"First thing we have to do is keep her on her feet, need to put the slings under her and then if I can't turn the foal...damn it, let's take one step at a time." Tom was frustrated and the storm was worrying him too.
Jimmy knew the drill; he brought hot water, towels and a strong rope into the barn. He had been there for every foal born on the property. Easy births were out in the paddocks, Honey was different.

"She can't deliver by herself, so I'm going to induce her," Tom whispered to himself and us at the same time.
After thirty minutes of manual turning, the foal's legs were visible; the mare was fully dilated now. Tom fastened the rope around the foal's legs that were sticking out of Honey's rear end.
Jimmy threw the rope over a beam and scrambled up into the hay loft, he was about to thread the rope through a block and tackle.

"Strike me pink, anyone would think we were about to deliver an elephant!" Tom laughed despite the seriousness of the situation. Jimmy always did more than he was asked to.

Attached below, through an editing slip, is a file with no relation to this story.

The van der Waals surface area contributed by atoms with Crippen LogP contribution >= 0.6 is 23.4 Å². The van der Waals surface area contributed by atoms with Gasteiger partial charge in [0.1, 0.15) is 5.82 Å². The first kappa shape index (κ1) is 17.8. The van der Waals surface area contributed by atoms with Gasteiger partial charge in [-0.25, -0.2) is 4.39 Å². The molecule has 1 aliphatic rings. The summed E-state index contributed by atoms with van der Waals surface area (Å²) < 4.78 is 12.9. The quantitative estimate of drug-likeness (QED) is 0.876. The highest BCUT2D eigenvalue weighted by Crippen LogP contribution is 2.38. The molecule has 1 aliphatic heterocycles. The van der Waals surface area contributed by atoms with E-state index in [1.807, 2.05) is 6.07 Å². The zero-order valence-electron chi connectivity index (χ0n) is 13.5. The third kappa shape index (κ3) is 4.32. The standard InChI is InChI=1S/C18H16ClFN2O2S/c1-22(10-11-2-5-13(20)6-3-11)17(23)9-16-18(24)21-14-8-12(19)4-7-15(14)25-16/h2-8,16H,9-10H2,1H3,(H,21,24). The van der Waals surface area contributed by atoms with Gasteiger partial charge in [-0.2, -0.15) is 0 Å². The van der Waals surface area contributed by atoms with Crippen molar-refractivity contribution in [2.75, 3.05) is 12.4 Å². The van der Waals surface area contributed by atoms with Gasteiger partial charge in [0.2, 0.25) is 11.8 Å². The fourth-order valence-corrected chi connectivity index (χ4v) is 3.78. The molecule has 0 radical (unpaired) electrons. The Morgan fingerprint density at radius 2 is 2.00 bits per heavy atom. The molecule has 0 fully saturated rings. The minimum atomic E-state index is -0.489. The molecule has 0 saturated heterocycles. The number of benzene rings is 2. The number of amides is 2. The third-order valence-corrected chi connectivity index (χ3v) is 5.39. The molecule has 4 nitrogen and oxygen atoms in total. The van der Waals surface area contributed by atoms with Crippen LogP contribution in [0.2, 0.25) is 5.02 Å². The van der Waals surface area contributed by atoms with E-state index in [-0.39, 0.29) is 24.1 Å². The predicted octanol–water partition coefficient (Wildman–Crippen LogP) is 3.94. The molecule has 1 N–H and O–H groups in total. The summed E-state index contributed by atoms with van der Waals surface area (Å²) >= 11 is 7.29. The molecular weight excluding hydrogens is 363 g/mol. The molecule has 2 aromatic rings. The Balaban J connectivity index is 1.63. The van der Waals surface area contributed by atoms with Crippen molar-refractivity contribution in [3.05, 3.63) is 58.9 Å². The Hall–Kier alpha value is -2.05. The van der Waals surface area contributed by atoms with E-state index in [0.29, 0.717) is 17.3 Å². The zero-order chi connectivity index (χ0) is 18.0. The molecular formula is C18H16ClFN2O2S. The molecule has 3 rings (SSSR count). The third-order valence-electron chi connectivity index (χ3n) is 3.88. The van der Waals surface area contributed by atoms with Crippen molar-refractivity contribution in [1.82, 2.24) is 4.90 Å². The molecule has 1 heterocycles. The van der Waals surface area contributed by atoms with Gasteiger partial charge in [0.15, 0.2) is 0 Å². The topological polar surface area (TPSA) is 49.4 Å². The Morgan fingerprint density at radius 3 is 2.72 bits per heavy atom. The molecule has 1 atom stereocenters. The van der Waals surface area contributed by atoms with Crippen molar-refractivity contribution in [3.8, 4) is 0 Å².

Tom was ready to deliver Honey's foal; I prayed silently "please let it be alive."
"OK, Jimmy, all set? When I say pull, you bloody- well- pull, we don't have much time."
"Yes, Boss."

I looked at my watch; it was near to midnight on Christmas Eve. Only the Lord knew what I was going to feed the family on Christmas Day. My parents had been looking after our twin girls over the school holidays and were arriving around lunch time tomorrow.

I held Honey's head and it was my turn to whisper sweet nothings in her ear. Jimmy took up the slack on the rope. Honey wanted to lie down and knew she couldn't because of the slings helping her to stand.

"Pull, Jimmy, pull!" Both men strained on the rope for Honey and her foal.

After twenty minutes of battling with the rope the foal plopped on to the hay-strewn floor. It was a colt! Tom and I cleared it's nostrils and massaged it's belly. He was perfect and he was so beautiful.

A strawberry roan colt lay at our feet. Honey turned her head to gaze on her first born son. The fierce storm had passed on by now and steady life-giving rain was filling dams and Crystal Springs would be running clear by morning.

Morning...It was morning. Christmas Day morning.

"Christ, what a beautiful colt." Tom exclaimed.

"Christ is right, Tom - Honey's first born son - just like when Christ was born in a stable; Happy Christmas Darling."

"I think we should call him Storm King."
















This Sentence Starts The Story contest entry

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Australian and English grammar is used.
Approximately 3,000 words. Battling the elements in outback Australia two vets deliver a colt and along with the newborn came the rains to save the land.